Varicose veins are enlarged bluish veins that appear more commonly on the legs. This occurs when the weight and pressure of the uterus compresses and constricts the veins, decreasing the blood flow to the lower body. Skin changes during pregnancy that are like this can also occur on the vulva, vagina, and rectum. 

    Spider veins

    Expectant mothers may also get tiny red veins that appear to branch outward on their face, neck, upper chest, and arms; these are called spider veins. Hormonal changes and increased blood circulation lead to this. Furthermore, this type of skin changes during pregnancy may also be hereditary for some.  

    How to manage skin changes during pregnancy

    Skin changes during pregnancy may be common but there are still ways of addressing some of these conditions. One of which is to make sure that the appropriate diet is followed during pregnancy. 

    Proper intake of nutrients will help keep the skin in good shape. Hydration is also key. Drinking the recommended intake of water during pregnancy will help keep the skin hydrated and healthy. 

    At the same time, when dealing with acne, thorough cleansing is highly encouraged. Pregnant women can wash their face up to two times a day with a mild soap. This will help keep the skin clear of any excess oil that can cause pimples. Also, it is best to avoid touching or picking the pimple to lessen the acne flare.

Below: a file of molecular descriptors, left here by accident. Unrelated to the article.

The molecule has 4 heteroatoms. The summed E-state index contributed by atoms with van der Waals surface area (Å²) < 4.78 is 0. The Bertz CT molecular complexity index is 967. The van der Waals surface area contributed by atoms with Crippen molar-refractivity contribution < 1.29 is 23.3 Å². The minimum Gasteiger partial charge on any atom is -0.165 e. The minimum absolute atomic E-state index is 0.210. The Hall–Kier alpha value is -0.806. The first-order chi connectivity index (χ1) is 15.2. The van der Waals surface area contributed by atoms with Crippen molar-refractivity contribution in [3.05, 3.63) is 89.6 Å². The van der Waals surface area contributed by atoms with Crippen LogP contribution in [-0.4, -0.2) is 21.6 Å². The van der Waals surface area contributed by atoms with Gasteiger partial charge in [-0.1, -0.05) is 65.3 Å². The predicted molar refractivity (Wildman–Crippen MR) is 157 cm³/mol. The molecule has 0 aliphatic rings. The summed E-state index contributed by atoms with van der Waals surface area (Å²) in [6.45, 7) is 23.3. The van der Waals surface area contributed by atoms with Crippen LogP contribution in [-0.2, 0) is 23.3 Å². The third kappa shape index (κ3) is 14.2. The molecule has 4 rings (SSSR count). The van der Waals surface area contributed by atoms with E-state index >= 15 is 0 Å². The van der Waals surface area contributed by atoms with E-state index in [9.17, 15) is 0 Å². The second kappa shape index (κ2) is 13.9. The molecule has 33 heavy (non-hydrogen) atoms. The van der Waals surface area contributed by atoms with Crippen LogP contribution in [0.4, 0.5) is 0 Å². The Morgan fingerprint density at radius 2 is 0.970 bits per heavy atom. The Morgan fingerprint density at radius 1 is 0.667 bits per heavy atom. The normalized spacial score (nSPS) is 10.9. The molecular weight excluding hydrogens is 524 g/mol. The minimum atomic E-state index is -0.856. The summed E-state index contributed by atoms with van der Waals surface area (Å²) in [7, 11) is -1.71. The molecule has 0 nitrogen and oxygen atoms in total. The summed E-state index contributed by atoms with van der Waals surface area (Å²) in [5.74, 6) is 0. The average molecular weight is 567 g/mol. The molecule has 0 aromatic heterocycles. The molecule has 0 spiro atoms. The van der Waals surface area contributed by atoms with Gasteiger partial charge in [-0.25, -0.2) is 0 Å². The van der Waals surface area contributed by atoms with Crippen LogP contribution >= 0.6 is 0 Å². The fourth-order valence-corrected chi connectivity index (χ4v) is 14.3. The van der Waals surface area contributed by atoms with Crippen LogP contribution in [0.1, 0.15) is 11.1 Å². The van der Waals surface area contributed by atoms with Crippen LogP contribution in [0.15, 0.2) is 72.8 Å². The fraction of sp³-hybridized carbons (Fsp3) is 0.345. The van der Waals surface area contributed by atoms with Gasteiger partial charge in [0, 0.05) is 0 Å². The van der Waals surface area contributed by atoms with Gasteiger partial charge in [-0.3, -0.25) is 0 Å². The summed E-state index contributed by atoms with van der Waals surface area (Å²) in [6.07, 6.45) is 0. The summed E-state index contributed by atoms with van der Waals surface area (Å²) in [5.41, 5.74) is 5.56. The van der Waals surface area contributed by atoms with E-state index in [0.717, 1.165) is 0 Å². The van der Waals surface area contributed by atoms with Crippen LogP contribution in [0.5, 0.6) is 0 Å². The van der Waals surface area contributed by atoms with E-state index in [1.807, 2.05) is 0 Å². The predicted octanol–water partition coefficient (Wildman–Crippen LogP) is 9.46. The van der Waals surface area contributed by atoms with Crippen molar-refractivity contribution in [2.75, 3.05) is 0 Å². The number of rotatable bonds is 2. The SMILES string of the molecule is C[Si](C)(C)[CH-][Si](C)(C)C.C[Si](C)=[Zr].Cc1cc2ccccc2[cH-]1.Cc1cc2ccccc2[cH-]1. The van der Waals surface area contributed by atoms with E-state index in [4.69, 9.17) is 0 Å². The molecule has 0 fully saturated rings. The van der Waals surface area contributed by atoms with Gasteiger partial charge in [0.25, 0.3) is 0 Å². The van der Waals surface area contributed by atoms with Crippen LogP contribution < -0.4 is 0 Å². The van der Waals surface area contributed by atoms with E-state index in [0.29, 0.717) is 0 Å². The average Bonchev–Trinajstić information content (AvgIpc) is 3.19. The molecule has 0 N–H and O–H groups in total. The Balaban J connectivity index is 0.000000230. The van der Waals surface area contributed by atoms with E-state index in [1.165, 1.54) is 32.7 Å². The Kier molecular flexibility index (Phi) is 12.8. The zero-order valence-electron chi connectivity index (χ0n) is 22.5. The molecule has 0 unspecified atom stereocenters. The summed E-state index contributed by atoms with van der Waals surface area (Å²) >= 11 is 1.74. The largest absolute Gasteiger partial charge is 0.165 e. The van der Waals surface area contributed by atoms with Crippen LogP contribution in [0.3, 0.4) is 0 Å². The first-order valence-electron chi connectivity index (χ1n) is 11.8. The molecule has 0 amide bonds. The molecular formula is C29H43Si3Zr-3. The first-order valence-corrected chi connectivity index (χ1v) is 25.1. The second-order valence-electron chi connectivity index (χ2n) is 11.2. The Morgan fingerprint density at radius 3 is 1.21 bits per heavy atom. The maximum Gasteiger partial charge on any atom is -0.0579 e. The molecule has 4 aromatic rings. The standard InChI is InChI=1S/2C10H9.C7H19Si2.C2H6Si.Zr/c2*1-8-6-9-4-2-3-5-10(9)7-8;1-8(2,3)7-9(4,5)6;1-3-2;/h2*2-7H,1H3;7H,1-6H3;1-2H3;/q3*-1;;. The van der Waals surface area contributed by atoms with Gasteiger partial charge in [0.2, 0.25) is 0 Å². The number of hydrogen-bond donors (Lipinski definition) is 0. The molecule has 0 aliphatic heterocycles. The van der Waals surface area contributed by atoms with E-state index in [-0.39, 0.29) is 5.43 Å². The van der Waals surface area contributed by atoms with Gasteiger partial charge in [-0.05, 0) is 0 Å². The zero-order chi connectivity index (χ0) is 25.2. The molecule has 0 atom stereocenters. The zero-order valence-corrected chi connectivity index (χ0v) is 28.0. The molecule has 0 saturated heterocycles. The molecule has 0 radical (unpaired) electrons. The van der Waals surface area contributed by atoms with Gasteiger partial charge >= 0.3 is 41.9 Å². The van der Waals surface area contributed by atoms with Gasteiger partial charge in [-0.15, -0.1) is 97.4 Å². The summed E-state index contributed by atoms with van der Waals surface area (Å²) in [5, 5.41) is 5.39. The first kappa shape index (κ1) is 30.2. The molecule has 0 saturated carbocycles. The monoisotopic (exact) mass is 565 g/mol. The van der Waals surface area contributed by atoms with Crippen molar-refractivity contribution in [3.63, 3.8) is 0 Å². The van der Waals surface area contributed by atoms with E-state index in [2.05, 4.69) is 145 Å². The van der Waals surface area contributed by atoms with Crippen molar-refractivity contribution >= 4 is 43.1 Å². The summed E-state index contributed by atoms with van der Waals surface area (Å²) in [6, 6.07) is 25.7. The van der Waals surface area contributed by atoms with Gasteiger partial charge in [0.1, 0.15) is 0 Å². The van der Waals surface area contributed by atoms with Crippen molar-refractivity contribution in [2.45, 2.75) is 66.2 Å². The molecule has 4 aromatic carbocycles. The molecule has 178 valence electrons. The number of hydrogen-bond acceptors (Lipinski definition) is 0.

Another tip is to look for terms like “noncomedogenic” and “unscented” when searching for makeup and skincare products. These kinds of products will less likely clog up the pores, which will help keep the skin clear. 

    Do not use any topical treatment or take any medication for acne unless cleared by your obstetrician. Some products which work well for acne, like those that contain retinol, are not advisable for pregnant women.

    Most types of skin changes during pregnancy are inevitable. Pregnant women will be happy to know that some of this only happens during the pregnancy period. Varicose and spider veins, hyperpigmentation, and linea nigra usually go away after pregnancy. 

    But some skin changes during pregnancy are more stubborn. Stretch marks, skin tags, and melasma do not always go away immediately after giving birth. Make sure to seek professional help from a dermatologist to address this. If any procedure will be done, it is best to do it after giving birth. 

    Key Takeaways

    It is easy to get overwhelmed with the many changes that the body goes through during pregnancy. Some of these sudden skin changes may be alarming at first, especially for first-time expectant mothers. So it is best to be aware of the different changes your body will undergo during this time. 

    Many of these skin changes will be experienced all throughout the pregnancy. Some women may experience more, if not all, of these conditions while others will experience less and maintain that “pregnancy glow.” Due to the varying level of hormones in women, every person who goes through pregnancy will experience these changes differently. 


    Hello Health Group does not provide medical advice, diagnosis or treatment.

    Medically reviewed by

    Mary Rani Cadiz, MD

    Obstetrics and Gynecology

    Written by Angela Luz Tarriela · Updated Jul 12, 2022